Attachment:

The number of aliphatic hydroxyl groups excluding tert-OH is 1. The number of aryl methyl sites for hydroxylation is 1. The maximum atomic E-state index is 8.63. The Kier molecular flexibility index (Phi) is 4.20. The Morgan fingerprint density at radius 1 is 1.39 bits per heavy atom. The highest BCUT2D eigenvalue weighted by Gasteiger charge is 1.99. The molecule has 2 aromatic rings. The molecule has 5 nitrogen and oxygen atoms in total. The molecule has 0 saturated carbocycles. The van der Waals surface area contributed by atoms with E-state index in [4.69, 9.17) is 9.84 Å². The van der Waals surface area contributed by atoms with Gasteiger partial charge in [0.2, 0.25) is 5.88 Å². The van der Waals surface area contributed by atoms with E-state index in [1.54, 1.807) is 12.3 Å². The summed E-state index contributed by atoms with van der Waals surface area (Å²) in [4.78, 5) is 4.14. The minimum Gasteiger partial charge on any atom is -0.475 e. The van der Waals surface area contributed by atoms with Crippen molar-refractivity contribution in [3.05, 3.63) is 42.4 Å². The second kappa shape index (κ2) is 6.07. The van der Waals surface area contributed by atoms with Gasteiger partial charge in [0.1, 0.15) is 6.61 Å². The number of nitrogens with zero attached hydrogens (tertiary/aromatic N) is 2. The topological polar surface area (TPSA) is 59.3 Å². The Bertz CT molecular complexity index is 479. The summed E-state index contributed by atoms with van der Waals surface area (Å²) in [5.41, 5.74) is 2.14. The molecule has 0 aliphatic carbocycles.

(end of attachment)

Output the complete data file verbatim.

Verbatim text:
The number of aliphatic hydroxyl groups excluding tert-OH is 1. The number of aryl methyl sites for hydroxylation is 1. The maximum atomic E-state index is 8.63. The Kier molecular flexibility index (Phi) is 4.20. The Morgan fingerprint density at radius 1 is 1.39 bits per heavy atom. The highest BCUT2D eigenvalue weighted by Gasteiger charge is 1.99. The molecule has 2 aromatic rings. The molecule has 5 nitrogen and oxygen atoms in total. The molecule has 0 saturated carbocycles. The van der Waals surface area contributed by atoms with E-state index in [4.69, 9.17) is 9.84 Å². The van der Waals surface area contributed by atoms with Gasteiger partial charge in [0.2, 0.25) is 5.88 Å². The van der Waals surface area contributed by atoms with E-state index in [1.54, 1.807) is 12.3 Å². The summed E-state index contributed by atoms with van der Waals surface area (Å²) in [4.78, 5) is 4.14. The minimum Gasteiger partial charge on any atom is -0.475 e. The van der Waals surface area contributed by atoms with Crippen molar-refractivity contribution in [3.05, 3.63) is 42.4 Å². The second kappa shape index (κ2) is 6.07. The van der Waals surface area contributed by atoms with Gasteiger partial charge in [0.1, 0.15) is 6.61 Å². The number of nitrogens with zero attached hydrogens (tertiary/aromatic N) is 2. The topological polar surface area (TPSA) is 59.3 Å². The Bertz CT molecular complexity index is 479. The summed E-state index contributed by atoms with van der Waals surface area (Å²) in [5.41, 5.74) is 2.14. The molecule has 0 aliphatic carbocycles.